At least thirteen dead as heavy rains trigger flooding across Southern California (UPDATED)
04:21 (GMT+4) At least 13 people were killed and Tuesday when a rainstorm sent mud and debris coursing through Montecito neighborhoods and left rescue crews to scramble through clogged roadways and downed trees to search for victims, Los Angeles Times reports.
The deluge that washed over Santa Barbara County early Tuesday was the worst-case scenario for a community that was ravaged by the Thomas fire only a few weeks earlier. In just a matter of minutes, pounding rain overwhelmed the south-facing slopes above Montecito and flooded a creek that leads to the ocean, sending mud and massive boulders rolling into residential neighborhoods, according to Santa Barbara County Fire Department spokesman Mike Eliason
At least 25 other people were injured, authorities said at an afternoon press conference. Crews rescued 50 people by air and dozens more from the ground.
“It’s going to be worse than anyone imagined for our area,” Eliason said in a phone interview Tuesday. “Following our fire, this is the worst-case scenario.”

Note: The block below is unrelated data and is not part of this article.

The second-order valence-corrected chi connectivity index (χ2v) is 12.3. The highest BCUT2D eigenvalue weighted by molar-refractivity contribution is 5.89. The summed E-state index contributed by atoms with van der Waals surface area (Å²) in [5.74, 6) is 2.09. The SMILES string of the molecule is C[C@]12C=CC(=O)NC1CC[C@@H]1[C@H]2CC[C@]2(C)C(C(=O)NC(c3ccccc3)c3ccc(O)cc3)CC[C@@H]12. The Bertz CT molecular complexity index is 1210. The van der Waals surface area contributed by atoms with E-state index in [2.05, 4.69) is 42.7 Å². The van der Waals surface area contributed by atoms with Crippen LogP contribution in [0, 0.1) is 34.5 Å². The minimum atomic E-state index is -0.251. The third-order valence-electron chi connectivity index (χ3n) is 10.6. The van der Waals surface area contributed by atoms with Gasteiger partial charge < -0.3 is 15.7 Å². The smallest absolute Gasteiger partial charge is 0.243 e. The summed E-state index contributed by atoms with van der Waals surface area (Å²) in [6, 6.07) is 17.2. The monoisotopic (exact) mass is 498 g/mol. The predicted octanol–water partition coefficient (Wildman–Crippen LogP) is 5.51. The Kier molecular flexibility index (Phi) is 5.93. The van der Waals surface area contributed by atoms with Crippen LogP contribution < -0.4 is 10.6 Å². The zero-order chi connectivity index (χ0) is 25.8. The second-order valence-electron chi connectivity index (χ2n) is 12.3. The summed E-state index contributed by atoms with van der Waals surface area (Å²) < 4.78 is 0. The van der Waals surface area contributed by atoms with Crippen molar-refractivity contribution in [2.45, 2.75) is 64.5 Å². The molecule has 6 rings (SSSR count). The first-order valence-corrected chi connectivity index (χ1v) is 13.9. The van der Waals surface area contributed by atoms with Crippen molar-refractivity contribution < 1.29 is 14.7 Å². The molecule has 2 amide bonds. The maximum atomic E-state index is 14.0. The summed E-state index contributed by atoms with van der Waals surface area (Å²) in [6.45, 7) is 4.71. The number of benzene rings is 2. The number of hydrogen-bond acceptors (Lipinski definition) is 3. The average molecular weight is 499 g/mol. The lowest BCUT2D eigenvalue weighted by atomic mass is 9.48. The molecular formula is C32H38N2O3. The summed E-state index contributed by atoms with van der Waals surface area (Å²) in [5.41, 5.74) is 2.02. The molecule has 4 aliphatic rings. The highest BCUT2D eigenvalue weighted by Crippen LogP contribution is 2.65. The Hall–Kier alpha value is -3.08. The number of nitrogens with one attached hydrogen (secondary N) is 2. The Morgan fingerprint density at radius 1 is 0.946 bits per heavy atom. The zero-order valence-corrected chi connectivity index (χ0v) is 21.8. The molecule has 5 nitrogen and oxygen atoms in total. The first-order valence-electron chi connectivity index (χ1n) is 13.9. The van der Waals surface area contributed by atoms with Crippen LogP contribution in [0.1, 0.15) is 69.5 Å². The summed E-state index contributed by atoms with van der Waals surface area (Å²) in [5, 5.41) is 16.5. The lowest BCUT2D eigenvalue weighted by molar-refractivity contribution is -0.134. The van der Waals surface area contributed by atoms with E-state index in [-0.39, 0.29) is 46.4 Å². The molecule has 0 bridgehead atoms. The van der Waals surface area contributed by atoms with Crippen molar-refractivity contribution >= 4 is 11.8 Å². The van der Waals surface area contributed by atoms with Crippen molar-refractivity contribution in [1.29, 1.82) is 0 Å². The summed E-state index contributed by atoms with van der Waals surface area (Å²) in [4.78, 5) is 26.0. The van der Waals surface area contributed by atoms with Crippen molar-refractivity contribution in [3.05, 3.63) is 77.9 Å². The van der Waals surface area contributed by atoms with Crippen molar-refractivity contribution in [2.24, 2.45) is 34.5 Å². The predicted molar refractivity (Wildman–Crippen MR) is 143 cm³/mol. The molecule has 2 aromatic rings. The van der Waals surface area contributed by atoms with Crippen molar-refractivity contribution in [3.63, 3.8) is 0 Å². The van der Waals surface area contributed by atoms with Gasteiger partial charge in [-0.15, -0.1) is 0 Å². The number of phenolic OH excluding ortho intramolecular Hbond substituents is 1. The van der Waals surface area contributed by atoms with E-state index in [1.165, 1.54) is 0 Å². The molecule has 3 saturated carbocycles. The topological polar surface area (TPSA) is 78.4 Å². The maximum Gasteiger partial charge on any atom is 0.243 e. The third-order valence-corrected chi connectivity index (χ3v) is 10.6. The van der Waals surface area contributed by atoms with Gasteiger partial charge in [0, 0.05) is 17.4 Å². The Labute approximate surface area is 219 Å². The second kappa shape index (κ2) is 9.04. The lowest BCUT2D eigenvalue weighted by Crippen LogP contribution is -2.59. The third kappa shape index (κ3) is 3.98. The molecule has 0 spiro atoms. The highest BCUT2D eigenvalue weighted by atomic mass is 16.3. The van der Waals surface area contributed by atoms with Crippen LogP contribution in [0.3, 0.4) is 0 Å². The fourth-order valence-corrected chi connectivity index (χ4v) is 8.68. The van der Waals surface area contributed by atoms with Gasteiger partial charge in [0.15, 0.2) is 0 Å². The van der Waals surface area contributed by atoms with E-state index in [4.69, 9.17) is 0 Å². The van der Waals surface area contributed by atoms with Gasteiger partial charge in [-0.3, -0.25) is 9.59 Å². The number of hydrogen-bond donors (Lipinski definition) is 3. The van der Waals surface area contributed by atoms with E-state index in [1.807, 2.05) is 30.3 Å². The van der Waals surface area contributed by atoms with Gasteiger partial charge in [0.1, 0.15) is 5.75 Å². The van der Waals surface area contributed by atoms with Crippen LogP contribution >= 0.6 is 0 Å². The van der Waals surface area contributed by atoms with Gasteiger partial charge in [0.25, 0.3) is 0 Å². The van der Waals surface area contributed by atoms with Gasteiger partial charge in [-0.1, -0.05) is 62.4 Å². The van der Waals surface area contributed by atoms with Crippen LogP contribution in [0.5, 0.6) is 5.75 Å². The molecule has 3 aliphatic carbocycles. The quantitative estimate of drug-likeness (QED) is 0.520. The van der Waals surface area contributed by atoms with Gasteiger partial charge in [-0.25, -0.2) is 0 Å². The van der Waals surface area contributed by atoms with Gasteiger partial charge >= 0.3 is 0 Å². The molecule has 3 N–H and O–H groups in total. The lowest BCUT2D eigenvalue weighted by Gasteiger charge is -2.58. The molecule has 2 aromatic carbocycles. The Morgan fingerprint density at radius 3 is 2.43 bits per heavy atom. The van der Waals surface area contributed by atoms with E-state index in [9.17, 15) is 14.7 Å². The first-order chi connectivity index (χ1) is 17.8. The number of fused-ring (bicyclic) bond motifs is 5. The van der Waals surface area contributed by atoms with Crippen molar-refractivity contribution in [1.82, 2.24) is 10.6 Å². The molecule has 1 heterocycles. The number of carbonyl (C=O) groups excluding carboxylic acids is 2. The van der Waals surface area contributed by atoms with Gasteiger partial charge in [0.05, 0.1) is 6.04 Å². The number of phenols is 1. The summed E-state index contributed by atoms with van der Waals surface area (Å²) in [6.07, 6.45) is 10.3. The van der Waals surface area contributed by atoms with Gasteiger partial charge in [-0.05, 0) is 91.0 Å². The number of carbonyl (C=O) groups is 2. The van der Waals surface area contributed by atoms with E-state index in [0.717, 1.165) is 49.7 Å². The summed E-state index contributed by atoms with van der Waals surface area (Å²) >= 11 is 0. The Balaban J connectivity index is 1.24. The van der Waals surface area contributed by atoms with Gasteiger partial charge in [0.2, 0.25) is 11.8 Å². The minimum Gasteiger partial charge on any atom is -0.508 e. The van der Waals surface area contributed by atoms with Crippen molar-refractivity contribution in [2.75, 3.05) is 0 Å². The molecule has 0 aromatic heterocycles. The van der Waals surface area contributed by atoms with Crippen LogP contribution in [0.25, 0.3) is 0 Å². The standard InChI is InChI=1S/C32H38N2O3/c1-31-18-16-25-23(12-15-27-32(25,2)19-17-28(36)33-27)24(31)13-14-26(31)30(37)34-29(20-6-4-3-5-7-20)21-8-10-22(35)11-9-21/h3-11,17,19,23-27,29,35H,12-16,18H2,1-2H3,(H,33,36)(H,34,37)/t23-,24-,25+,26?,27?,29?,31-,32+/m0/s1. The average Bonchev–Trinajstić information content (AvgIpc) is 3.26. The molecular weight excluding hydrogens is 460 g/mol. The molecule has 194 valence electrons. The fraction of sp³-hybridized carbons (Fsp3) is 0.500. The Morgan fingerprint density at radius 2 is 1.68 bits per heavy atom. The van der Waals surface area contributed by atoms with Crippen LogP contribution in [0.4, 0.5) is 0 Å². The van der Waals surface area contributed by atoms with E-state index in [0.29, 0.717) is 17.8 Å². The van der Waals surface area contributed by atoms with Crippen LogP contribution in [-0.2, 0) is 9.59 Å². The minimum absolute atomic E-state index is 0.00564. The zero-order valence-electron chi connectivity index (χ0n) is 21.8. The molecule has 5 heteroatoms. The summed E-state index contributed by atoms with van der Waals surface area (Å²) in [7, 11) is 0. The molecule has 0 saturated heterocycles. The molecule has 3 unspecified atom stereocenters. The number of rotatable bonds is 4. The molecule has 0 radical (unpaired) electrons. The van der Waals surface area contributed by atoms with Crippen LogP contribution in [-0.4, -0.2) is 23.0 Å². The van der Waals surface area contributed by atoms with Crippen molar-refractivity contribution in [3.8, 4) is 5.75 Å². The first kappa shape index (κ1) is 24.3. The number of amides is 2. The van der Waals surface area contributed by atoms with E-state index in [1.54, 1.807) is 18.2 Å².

21:53 (GMT+4) Heavy rains triggered freeway closures throughout the region Tuesday and unleashed mudflows in areas ravaged by wildfires last month, shutting down more than 30 miles of the 101 Freeway and leaving at least three people dead as rescue personnel scrambled through clogged roadways and downed trees, officials said, Los Angeles Times reports.
At least three people had died in the area of Montecito after a heavy band of rain struck around 2:30 a.m. causing “waist-high” mudflows, according to Mike Eliason, a public information officer for the Santa Barbara County Fire Department. The mudflows knocked three homes from their foundations and left fire personnel rushing to free people trapped in vehicles and homes, according to Eliason, who said a child was among those injured.
Additional details about the deaths were not immediately available.
Emergency crews in the area have also received numerous unconfirmed missing-person reports, Eliason said.
“We’re still hoping that’s not the case,” he said.